The explosive growth and demand for data are leading to the increasing number of data centers. While having a huge amount of data at their disposal enables enterprises to streamline their business processes, it also leads to carbon emissions. Companies are increasingly innovating to meet this challenge in a sustainable manner.
Most organizations find it difficult to correlate their data center and storage activities with the actual carbon footprint they create on a daily basis. In many cases, investing monetary resources seems reasonable in an effort to strengthen the infrastructure. However, this also leads to spending money on something that is most likely contributing to emissions. With governments and industries alike pushing for decreasing their carbon emissions, it becomes vital for organizations to reduce expenditure for anyone wishing to reduce their carbon footprint.
The best place for organizations to identify their carbon emission is to look for their data storage. They should only strive to collect data that meet their long-term goals and tackle the inefficiencies.
Solutions such as high-service density ones, can enable them to seamless identify the wastage of data resources and the inefficiencies their operations. In addition, organizations also use insights gathered from high-service density solutions to craft better carbon reduction strategies. “Collecting and analyzing data on your operations can help to identify inefficiencies and waste, and the positive effects can save multiples of the cost of data storage and analysis,” says Damien Tornoud, Chief Technology Officer, Platform.sh. He further adds, “So, while it’s not recommended to collect and store arbitrary data that you don’t intend to analyze, the cost of data storage itself shouldn’t deter anyone from the quest of reducing their carbon footprint.” Thus, opting for high-service density solutions such as Platform.sh can be an option for organizations committed to decreasing their carbon emissions.
Importance of high-service density solutions
As per Damien Tornoud, “Computers often have boring lives. They are given incredibly powerful CPUs, huge storage devices, and high-speed network connections, just to be given a small task that they only need to do part of the time, or with a fraction of their capacity.” He adds on stating that the unused computing power of the majority of the computers that organizations have already deployed could be used more efficiently by increasing the service density. “In this way, we can simply deploy fewer new computers, thus reducing negative environmental impacts.”
“For example, the University of Missouri has been able to replace 2,000 sites hosted on disparate and ad-hoc infrastructures, scattered across their university campus, with dense, containerized hosting on Platform.sh. This brought about an immediate 30% reduction on hosting costs,” added Damien Tournoud. If considered the International Emissions Trading Association’s (IETA) price of carbon, that’s a reduction of 7.5 tonnes of carbon per year per US $1000 spent.
Integrating Platform.sh hosting solutions
Platform.sh procures and manages the actual hosting infrastructure on behalf of its customers. For enterprises, it means they can integrate it within their infrastructure without having to set up any infrastructure at all. Additionally, as Platform.sh manages its infrastructure to achieve high service density, the total cost of ownership of the solution might come at significant savings to the current operations or a DIY approach. Additionally, Platform.sh infrastructure provides native multi-cloud options, which further multiplies the potential reduction in emissions.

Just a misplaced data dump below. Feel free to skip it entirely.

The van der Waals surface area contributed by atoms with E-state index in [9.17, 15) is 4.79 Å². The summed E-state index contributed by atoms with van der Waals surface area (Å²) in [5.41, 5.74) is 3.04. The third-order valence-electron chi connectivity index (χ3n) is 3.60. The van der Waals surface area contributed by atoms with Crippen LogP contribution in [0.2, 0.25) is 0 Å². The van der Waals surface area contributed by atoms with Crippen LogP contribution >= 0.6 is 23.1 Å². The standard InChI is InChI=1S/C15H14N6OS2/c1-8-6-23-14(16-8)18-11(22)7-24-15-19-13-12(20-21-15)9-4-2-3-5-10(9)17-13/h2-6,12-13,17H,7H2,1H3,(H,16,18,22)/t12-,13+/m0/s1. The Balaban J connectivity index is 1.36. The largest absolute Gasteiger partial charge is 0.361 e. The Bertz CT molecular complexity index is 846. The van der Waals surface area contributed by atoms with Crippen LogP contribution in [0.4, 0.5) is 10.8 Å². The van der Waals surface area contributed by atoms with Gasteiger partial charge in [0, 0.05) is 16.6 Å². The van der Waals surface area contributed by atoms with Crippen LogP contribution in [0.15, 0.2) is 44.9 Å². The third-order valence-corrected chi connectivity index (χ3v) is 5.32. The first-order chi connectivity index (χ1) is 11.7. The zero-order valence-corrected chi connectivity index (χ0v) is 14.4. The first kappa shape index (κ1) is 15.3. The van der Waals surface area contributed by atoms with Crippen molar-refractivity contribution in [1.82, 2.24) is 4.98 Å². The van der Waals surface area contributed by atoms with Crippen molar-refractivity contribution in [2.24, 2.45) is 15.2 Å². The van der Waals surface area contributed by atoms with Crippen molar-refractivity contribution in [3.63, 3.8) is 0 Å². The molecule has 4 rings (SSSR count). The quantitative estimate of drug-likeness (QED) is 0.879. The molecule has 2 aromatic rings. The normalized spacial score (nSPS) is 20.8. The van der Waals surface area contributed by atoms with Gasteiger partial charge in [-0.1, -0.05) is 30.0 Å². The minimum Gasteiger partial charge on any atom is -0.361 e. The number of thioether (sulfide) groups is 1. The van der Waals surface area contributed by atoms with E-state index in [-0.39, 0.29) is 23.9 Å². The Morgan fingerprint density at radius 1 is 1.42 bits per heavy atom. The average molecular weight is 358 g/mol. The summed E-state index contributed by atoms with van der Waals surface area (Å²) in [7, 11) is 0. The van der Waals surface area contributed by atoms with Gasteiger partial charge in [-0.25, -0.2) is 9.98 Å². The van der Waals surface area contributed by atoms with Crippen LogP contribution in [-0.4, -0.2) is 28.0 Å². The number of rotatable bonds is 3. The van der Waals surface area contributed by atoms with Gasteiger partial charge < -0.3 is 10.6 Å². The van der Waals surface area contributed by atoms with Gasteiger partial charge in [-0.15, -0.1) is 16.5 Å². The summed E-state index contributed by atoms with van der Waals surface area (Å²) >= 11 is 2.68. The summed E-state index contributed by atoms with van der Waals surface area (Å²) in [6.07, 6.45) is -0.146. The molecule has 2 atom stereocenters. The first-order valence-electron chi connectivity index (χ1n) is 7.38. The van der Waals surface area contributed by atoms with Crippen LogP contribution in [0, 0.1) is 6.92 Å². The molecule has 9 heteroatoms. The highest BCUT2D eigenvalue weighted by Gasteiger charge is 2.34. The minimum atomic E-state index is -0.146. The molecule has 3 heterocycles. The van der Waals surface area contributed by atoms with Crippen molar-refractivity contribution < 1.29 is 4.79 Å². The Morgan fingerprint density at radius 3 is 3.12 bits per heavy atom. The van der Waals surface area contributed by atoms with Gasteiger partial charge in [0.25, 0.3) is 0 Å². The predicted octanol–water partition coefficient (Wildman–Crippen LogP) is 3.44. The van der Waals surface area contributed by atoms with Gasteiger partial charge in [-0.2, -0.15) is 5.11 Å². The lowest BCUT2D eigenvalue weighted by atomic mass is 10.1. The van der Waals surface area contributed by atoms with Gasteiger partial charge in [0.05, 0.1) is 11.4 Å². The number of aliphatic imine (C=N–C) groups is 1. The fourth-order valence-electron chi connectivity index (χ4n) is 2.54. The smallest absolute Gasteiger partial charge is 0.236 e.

“The University of Missouri cites additional cost savings through operational and workflow efficiencies gained,” stated Damien Tournoud. He further added, “Having the hosting environment and the managed database environments consolidated under one bill, and the ability to manage different solutions (like WordPress or Drupal) within the same workflow tools has led to greater efficiency and less work to be done by their IT departments or DevOps teams.”
Preparing for future
When talking about the advancement and future plans of Platform.sh high-service density solution, Damien Tournoud said, “We are approaching the problem of carbon emissions from many directions, as it is necessary to mitigate such a fundamental problem. In addition to always striving for higher efficiency in running our computational loads, we’re using data analysis to better understand our own procurement supply chain, either to make different or better-purchasing decisions ourselves or to enable our customers to factor climate impact into their own decisions when choosing our products. Furthermore, we’ve always eschewed centralized office structures in favor of a work-from-home approach, even prior to the COVID-19 pandemic. This has allowed us to avoid many types of travel-related emissions. ”
“All options are on the table going forward, including buying carbon offsets. In the end, we all have to do what it takes to be stewards of our planet,” concluded Damien Tournoud.
Damien, a polyglot developer if there is one, leads the zoo of system engineers, front-end hackers, security experts, API-buffs and glorious DevOps people to deliver on a grand unifying vision of a cloud platform that is as robust as it is broad, as cutting-edge as it is simple. He is the architect around dozens of software projects that compose Platform.sh and the lead developer of many of them.
Previously, he was one of the top architects and contributors to Drupal 7 and a key architect behind Drupal Commerce. An alumnus of the prestigious engineering school MINES ParisTech, he has also worked in the banking, energy and government sectors.